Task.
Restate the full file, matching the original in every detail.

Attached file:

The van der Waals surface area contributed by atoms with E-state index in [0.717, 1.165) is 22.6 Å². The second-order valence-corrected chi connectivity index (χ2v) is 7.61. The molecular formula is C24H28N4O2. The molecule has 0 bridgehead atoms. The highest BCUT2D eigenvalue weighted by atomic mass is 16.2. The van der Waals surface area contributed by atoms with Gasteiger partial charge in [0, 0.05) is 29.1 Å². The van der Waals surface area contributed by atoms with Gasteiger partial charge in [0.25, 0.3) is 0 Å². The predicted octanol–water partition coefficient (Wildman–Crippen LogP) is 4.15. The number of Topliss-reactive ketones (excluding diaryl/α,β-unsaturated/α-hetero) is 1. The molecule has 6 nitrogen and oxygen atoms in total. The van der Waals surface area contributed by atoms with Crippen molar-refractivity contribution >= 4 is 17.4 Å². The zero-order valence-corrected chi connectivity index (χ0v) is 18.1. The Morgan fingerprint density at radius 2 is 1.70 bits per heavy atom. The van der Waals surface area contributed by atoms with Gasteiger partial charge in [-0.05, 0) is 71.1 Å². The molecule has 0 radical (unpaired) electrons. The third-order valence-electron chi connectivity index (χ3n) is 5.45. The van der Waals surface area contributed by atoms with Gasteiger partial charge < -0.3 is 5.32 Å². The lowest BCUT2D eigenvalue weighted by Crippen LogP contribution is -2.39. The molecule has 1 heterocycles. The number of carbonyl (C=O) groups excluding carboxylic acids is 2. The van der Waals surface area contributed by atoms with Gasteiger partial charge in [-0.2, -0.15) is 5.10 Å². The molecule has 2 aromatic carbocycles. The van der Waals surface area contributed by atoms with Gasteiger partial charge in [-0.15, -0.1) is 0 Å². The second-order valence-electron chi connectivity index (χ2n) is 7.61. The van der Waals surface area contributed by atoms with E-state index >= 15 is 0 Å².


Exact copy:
The van der Waals surface area contributed by atoms with E-state index in [0.717, 1.165) is 22.6 Å². The second-order valence-corrected chi connectivity index (χ2v) is 7.61. The molecular formula is C24H28N4O2. The molecule has 0 bridgehead atoms. The highest BCUT2D eigenvalue weighted by atomic mass is 16.2. The van der Waals surface area contributed by atoms with Gasteiger partial charge in [0, 0.05) is 29.1 Å². The van der Waals surface area contributed by atoms with Gasteiger partial charge in [0.25, 0.3) is 0 Å². The predicted octanol–water partition coefficient (Wildman–Crippen LogP) is 4.15. The number of Topliss-reactive ketones (excluding diaryl/α,β-unsaturated/α-hetero) is 1. The molecule has 6 nitrogen and oxygen atoms in total. The van der Waals surface area contributed by atoms with Crippen molar-refractivity contribution >= 4 is 17.4 Å². The zero-order valence-corrected chi connectivity index (χ0v) is 18.1. The Morgan fingerprint density at radius 2 is 1.70 bits per heavy atom. The van der Waals surface area contributed by atoms with Gasteiger partial charge in [-0.05, 0) is 71.1 Å². The molecule has 0 radical (unpaired) electrons. The third-order valence-electron chi connectivity index (χ3n) is 5.45. The van der Waals surface area contributed by atoms with Gasteiger partial charge < -0.3 is 5.32 Å². The lowest BCUT2D eigenvalue weighted by Crippen LogP contribution is -2.39. The molecule has 1 heterocycles. The number of carbonyl (C=O) groups excluding carboxylic acids is 2. The van der Waals surface area contributed by atoms with Gasteiger partial charge in [-0.2, -0.15) is 5.10 Å². The molecule has 2 aromatic carbocycles. The van der Waals surface area contributed by atoms with Gasteiger partial charge in [-0.15, -0.1) is 0 Å². The second-order valence-electron chi connectivity index (χ2n) is 7.61. The van der Waals surface area contributed by atoms with E-state index >= 15 is 0 Å².